When there is a disruption of food intake or eating patterns due to scarcity of resources or lack of cash, then there is food insecurity.
According to experts, food insecurity does not necessarily mean hunger, but hunger is a possible outcome of food insecurity.
At least 1.7 million people living in Lagos are food insecure despite a whopping N4.5 billion spent on food daily in the state.
Lagos is one of those cities that harbored the highest number of those who were food insecure, according to the Food and Agriculture Organisation.
According to a report – Cadre Harmonise obtained by TechEconomy, there are a total of 1,780,194 people are food insecure in Lagos, the highest number among the 21 states in Nigeria.
Borno, Katsina, and Sokoto had 1,429,988; 1,200,906; and 1,027,646 food insecure people in their domains, as they joined in the top four ranking states with food-insecure citizens in Nigeria.
“There’s a lot of hidden hunger in Lagos, malnutrition, and people who don’t know where the next meal will come from,” says Michael Sunbola, Founder, Lagos Food Bank Initiative.
Lagos Food Bank is an organization that is using an integrated food-banking system to help improve the nutrition of pregnant women and children in Lagos and beyond.
The State only possesses a landmass of 3,345 square kilometers, the smallest in the country with over 20 million residents. It accounts for over 60 percent of industrial and commercial activities.
Generally, the crisis has plunged the country into food inflation. Inflation is soaring food prices, which could be correlated with a monetary downturn, which will contribute to the hunger crisis.
Residents of Lagos consume about N4.5 billion worth of food daily, according to State Government.
“Its residents consume about N4.5 billion worth of food daily and 50 percent of beef produced in the country running into several billion in other trading activities with markets cutting across all the local government areas in the state,” Sam Egube, Commissioner for Economic, Planning, and Budget said on Monday.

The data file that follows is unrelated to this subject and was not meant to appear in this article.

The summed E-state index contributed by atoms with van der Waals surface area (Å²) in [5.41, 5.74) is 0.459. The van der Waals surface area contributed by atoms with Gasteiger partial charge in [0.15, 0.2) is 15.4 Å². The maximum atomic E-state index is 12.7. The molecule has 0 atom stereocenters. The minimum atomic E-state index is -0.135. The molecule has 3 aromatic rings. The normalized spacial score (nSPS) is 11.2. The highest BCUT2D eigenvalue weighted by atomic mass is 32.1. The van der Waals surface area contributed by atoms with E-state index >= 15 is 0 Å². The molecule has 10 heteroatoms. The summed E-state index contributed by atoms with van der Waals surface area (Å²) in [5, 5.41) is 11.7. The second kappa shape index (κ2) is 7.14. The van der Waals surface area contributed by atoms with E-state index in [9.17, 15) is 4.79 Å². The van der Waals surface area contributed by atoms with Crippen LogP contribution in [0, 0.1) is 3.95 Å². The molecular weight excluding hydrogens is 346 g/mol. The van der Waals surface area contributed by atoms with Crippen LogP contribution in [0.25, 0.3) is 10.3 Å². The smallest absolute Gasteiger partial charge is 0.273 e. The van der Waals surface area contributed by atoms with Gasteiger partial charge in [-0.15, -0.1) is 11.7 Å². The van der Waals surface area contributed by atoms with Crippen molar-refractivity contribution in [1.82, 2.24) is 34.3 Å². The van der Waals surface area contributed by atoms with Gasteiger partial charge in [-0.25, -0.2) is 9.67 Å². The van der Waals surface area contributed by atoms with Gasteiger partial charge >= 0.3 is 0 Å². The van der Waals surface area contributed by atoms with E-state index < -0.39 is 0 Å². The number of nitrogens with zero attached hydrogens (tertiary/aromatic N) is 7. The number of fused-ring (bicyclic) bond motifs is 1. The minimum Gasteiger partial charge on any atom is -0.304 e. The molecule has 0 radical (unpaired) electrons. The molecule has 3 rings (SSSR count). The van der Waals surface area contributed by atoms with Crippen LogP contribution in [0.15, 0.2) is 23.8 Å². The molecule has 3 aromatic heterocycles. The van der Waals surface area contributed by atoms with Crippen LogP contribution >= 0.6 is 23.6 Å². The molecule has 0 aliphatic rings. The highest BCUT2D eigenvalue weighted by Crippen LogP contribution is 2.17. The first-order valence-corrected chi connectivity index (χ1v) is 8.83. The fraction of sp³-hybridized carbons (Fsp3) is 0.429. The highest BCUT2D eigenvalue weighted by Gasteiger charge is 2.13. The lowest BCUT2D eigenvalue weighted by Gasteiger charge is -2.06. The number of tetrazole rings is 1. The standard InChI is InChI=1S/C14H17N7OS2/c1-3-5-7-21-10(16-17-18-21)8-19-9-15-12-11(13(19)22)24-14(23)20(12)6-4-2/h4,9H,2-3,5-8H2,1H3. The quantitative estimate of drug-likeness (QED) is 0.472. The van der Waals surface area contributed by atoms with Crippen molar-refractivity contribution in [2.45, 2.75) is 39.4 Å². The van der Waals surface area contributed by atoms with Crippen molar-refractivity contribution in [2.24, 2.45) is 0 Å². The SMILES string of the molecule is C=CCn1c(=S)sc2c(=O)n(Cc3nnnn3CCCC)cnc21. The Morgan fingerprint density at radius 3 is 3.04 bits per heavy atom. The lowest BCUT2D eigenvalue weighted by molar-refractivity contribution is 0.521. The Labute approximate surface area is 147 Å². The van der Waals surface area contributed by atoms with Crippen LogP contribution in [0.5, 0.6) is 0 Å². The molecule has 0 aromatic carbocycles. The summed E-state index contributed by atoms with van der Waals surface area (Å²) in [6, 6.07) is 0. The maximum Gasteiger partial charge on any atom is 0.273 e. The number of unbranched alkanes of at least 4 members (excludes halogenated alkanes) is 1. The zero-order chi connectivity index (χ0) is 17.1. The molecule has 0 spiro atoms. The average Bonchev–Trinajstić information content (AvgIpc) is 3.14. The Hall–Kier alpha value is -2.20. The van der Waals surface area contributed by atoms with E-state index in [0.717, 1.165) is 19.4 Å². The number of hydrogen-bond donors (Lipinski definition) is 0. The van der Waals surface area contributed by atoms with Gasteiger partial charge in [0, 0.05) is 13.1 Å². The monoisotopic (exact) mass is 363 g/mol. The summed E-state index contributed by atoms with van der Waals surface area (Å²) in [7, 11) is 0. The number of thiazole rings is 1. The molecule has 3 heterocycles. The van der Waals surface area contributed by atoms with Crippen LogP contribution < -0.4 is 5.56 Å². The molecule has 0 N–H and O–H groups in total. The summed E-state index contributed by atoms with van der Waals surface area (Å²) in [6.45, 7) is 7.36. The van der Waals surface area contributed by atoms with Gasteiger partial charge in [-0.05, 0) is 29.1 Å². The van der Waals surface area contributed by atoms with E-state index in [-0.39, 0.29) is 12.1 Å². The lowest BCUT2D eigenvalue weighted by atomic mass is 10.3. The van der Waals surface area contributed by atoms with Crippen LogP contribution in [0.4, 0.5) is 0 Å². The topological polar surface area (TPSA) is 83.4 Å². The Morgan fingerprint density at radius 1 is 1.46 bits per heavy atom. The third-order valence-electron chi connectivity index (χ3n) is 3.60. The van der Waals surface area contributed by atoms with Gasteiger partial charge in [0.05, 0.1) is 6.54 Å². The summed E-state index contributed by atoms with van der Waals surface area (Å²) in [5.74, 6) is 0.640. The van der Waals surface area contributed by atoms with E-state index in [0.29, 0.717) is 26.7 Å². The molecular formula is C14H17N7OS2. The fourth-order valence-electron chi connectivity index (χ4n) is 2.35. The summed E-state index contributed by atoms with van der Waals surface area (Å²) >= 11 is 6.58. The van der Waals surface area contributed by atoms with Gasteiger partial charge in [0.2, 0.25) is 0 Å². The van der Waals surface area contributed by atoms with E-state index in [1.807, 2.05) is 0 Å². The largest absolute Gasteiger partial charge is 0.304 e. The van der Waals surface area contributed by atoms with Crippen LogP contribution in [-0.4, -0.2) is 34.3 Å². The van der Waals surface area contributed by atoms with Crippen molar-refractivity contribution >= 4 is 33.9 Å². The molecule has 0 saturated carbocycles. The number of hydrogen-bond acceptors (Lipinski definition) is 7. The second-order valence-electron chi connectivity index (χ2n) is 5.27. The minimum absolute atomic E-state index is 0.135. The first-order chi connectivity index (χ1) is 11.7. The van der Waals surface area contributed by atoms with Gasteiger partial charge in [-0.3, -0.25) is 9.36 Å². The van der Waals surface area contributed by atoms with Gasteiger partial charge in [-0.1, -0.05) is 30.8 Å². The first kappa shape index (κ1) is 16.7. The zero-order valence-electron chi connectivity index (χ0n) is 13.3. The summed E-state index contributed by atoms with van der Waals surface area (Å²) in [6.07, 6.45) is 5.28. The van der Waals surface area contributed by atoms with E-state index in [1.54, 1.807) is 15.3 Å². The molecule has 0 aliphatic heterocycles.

Amongst other things the Lagos State Government has done to fight food insecurity, is a partnership with the Kingdom of Netherlands to modernize farming.
With the collaboration, the state was supposed to benefit from the availability of good planting materials as well as farm equipment.
This kind of partnership will promote mechanized farming in Nigeria will aid agricultural productivity, thus reducing food insecurity. At least, over 90 percent of Nigerian farmers use manual farming methods.
“I assure you that the Lagos State Government is fully committed to achieving a food secured Lagos and Nigeria through a partnership with all national and sub-national entities as well as the private sector and international technical and donor organizations.”
Just like other states, Lagos is pressured by current realities to intensify efforts in fighting food insecurity. Tackling this challenge goes beyond organizing seminars and signing an MoU with different organizations.
Sunbola said funding, infrastructure, food wastes, policies, and human resources are big challenges to fighting food insecurity.
“Funding is a challenge because of the demands and the number of people in need of our interventions. And, of course, building infrastructure, human resource capacity to reach people, and funding plays a huge role.
“I would also say policies. If there are policies that help curb food waste, for instance, companies are not supposed to be throwing food away.
“I am saying this from what I know. Tonnes of food are being burnt. Materials that can be useful to most vulnerable people are being burnt when people are most in need.”
According to reports, Nigerian trashes at least 189 kilogrammes of food every year, amounting to a total of 37.9 million (37,941,470) tonnes of food every 12 months.
Another issue is the heightened insecurity in several regions of the country which is affecting the production of farm produce. Lagos State must lend its voice in ensuring that the menace is combated through a collective effort.